Any reasonable person would expect that the mayor of New York City would put everything aside to attend a memorial service dedicated to the brave first responders of Sept. 11 who have since died of toxic exposure for heroically doing their jobs on that tragic day.
Unfortunately, that didn’t happen.
On Thursday, at Liberty and West streets, a dedication ceremony for the new 9/11 Memorial Glade went off without a hitch — with the glaring exception of the absence of the city’s top official, Mayor Bill de Blasio.
Apparently, the mayor had different priorities that morning, as the New York Post reported that de Blasio was spotted at 7:30 a.m. at Colson Patisserie, a fancy coffee shop in Brooklyn. His security detail was reportedly later spotted at the Park Slope Y from about 8:30 a.m. to 10 a.m.
One might think he would have wrapped up his workout in order to make it to the ceremony afterward, but he was nowhere to be seen. Many attendees of the event took offense at the mayor’s conspicuous absence, given what their loved ones sacrificed for the city and the nation.
“They should have been here and it’s unacceptable that they’re not,” Maureen Fritz said.
Fritz was at the event in honor of her brother, firefighter William Gormley, who fell ill from his duties on 9/11 and later died in 2016.
“They ought to be ashamed of themselves … They should not be reelected at all because that’s not how you treat your citizens, your first responders.”
A spokeswoman for de Blasio said the mayor attended an “internal meeting” at the Gracie Mansion while the ceremony took place.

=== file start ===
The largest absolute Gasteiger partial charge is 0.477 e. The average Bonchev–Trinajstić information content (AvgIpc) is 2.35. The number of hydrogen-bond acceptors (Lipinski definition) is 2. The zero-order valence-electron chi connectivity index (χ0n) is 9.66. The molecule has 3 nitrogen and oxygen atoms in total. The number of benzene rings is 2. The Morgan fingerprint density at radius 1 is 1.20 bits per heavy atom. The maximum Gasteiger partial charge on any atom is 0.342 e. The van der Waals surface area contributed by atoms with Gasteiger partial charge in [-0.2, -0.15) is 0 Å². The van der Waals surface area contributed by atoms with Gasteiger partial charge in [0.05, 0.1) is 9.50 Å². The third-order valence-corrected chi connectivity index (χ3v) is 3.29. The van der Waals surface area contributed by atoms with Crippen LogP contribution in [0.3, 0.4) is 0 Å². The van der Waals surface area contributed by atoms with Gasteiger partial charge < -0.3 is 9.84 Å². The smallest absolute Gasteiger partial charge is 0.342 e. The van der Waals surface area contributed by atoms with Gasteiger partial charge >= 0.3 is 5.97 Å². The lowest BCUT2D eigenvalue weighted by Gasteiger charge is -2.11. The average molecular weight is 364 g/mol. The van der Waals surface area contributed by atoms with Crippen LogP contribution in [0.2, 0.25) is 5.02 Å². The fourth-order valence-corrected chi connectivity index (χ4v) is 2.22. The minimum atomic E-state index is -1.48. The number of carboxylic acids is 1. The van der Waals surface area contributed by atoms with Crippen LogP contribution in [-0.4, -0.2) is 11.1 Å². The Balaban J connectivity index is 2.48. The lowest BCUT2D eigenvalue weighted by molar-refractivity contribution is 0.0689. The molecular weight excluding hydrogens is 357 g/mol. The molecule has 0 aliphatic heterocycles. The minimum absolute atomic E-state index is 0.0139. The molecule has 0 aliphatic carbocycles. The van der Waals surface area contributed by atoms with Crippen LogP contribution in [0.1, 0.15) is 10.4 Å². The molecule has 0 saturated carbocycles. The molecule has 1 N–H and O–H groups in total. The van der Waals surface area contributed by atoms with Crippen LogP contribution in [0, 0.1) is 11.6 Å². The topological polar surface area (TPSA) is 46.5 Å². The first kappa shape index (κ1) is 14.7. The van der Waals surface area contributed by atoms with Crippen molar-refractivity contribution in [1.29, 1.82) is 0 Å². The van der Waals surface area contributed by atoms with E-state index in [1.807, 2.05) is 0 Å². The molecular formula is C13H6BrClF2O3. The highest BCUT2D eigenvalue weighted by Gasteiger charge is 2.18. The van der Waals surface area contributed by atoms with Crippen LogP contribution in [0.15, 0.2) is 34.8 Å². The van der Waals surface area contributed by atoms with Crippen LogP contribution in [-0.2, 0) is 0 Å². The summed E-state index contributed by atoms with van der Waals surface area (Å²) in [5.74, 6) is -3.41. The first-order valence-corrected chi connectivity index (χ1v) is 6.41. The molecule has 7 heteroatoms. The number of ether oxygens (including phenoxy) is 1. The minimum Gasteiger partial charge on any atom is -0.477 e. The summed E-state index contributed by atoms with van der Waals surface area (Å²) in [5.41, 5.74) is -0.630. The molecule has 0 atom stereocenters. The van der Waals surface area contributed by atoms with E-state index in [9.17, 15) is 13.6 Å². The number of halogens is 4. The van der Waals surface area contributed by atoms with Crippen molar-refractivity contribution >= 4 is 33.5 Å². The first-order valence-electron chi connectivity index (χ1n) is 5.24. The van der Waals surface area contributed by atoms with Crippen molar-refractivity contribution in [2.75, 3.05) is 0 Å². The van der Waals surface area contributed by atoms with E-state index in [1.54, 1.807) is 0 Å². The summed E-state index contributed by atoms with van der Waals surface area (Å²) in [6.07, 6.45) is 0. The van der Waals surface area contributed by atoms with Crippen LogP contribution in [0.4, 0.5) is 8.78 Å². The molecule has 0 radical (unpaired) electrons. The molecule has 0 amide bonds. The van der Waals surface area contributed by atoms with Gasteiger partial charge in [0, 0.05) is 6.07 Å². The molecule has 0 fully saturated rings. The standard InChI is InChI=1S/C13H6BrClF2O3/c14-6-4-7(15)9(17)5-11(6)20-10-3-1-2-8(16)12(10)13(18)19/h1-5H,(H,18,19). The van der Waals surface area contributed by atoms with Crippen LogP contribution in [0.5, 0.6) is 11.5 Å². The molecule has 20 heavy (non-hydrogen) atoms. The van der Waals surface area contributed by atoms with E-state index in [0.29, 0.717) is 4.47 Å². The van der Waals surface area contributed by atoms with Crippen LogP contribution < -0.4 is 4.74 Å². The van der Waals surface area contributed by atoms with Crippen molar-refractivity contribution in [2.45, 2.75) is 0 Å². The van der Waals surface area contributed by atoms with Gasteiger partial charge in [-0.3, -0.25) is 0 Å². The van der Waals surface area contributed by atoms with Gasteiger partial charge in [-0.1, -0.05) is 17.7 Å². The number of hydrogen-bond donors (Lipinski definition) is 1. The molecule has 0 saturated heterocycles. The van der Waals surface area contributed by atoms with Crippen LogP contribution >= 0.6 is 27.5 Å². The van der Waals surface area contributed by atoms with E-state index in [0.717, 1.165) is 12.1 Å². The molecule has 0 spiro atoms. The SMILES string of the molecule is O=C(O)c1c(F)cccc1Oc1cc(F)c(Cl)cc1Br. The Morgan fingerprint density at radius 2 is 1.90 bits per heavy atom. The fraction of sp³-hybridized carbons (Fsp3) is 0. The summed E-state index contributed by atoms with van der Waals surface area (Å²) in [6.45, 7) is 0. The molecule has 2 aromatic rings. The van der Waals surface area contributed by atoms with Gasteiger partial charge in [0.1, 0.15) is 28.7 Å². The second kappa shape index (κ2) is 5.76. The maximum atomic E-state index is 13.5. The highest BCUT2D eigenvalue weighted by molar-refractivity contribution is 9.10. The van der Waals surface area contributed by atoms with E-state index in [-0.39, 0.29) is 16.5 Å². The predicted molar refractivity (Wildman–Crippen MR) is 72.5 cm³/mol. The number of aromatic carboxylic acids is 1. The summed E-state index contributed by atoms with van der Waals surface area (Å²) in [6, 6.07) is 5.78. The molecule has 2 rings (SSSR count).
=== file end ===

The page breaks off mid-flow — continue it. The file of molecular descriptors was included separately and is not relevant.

A pathetic excuse, if you ask me.
But de Blasio wasn’t the only high-profile figure who should have been there.
Gov. Andrew Cuomo, who was expected to deliver a speech at the ceremony, also didn’t show, according to organizers,
A spokesperson for Cuomo said the news release about the governor speaking was a mistake and the governor didn’t have plans to attend the memorial.
Even if his spokesperson is telling the truth, that’s no excuse. If anyone in the state was expected to attend and lend their support, it would obviously be the New York City mayor and the state’s governor.
“They should have been here, that’s the bottom line,” said Michelle Holfester.
Holfester lost her husband, Det. William Holfester in 2008, who died at 43 due to cancer caused by his work on Sept. 11.
“We’re here where are they? They’ve seen through the years what’s been going on the suffering with the men and women that lost their lives post 9/11… It’s not a good picture. It doesn’t look good you know,” she said.
Commissioner of the New York City Police Department James O’Neill was there to honor his fallen brethren. He tweeted a tribute to the fallen men and women who sacrificed everything.
Today’s Memorial Glade dedication marks the 17th anniv. of final rescue & recovery efforts at WTC site. For the more than 200 NYPD members who’ve since died of 9/11-related illnesses, & for those still suffering, the tragedy has not ended. We lost much that day – & it’s not over. pic.twitter.com/2730ZOwsBC
— Commissioner O’Neill (@NYPDONeill) May 30, 2019
The memorial, according to the 9/11 Memorial & Museum, will include six stone monoliths pointing toward the sky that “are worn, but not beaten, symbolizing strength and determination through adversity.”
The fact that two of the top leaders in the state didn’t make it a priority to be there speaks volumes. Hopefully, residents of the state won’t forget about it come election time.
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